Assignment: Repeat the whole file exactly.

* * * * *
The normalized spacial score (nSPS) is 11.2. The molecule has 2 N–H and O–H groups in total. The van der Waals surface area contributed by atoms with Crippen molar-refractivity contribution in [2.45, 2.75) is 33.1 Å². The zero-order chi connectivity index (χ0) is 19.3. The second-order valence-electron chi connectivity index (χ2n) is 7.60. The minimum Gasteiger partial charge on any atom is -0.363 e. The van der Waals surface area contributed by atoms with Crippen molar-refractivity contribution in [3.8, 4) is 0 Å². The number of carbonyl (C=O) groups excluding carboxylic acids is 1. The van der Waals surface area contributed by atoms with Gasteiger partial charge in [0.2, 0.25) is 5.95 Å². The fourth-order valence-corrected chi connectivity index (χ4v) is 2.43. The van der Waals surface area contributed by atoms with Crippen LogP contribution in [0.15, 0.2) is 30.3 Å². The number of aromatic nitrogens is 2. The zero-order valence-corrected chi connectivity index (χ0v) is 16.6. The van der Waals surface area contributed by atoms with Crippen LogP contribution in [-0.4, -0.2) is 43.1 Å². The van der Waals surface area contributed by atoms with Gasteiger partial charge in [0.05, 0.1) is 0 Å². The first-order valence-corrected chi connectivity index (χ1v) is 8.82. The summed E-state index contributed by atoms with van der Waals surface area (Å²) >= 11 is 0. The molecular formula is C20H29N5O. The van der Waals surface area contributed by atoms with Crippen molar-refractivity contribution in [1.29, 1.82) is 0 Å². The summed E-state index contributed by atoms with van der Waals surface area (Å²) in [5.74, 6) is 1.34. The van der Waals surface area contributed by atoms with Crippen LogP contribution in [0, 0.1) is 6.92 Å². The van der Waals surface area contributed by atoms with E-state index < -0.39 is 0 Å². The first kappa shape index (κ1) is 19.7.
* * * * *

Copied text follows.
The normalized spacial score (nSPS) is 11.2. The molecule has 2 N–H and O–H groups in total. The van der Waals surface area contributed by atoms with Crippen molar-refractivity contribution in [2.45, 2.75) is 33.1 Å². The zero-order chi connectivity index (χ0) is 19.3. The second-order valence-electron chi connectivity index (χ2n) is 7.60. The minimum Gasteiger partial charge on any atom is -0.363 e. The van der Waals surface area contributed by atoms with Crippen molar-refractivity contribution in [3.8, 4) is 0 Å². The number of carbonyl (C=O) groups excluding carboxylic acids is 1. The van der Waals surface area contributed by atoms with Gasteiger partial charge in [0.2, 0.25) is 5.95 Å². The fourth-order valence-corrected chi connectivity index (χ4v) is 2.43. The van der Waals surface area contributed by atoms with Crippen LogP contribution in [0.15, 0.2) is 30.3 Å². The number of aromatic nitrogens is 2. The zero-order valence-corrected chi connectivity index (χ0v) is 16.6. The van der Waals surface area contributed by atoms with Crippen LogP contribution in [-0.4, -0.2) is 43.1 Å². The van der Waals surface area contributed by atoms with Gasteiger partial charge in [0.05, 0.1) is 0 Å². The first-order valence-corrected chi connectivity index (χ1v) is 8.82. The summed E-state index contributed by atoms with van der Waals surface area (Å²) >= 11 is 0. The molecular formula is C20H29N5O. The van der Waals surface area contributed by atoms with Crippen molar-refractivity contribution in [1.29, 1.82) is 0 Å². The summed E-state index contributed by atoms with van der Waals surface area (Å²) in [5.74, 6) is 1.34. The van der Waals surface area contributed by atoms with Crippen LogP contribution in [0, 0.1) is 6.92 Å². The van der Waals surface area contributed by atoms with E-state index < -0.39 is 0 Å². The first kappa shape index (κ1) is 19.7.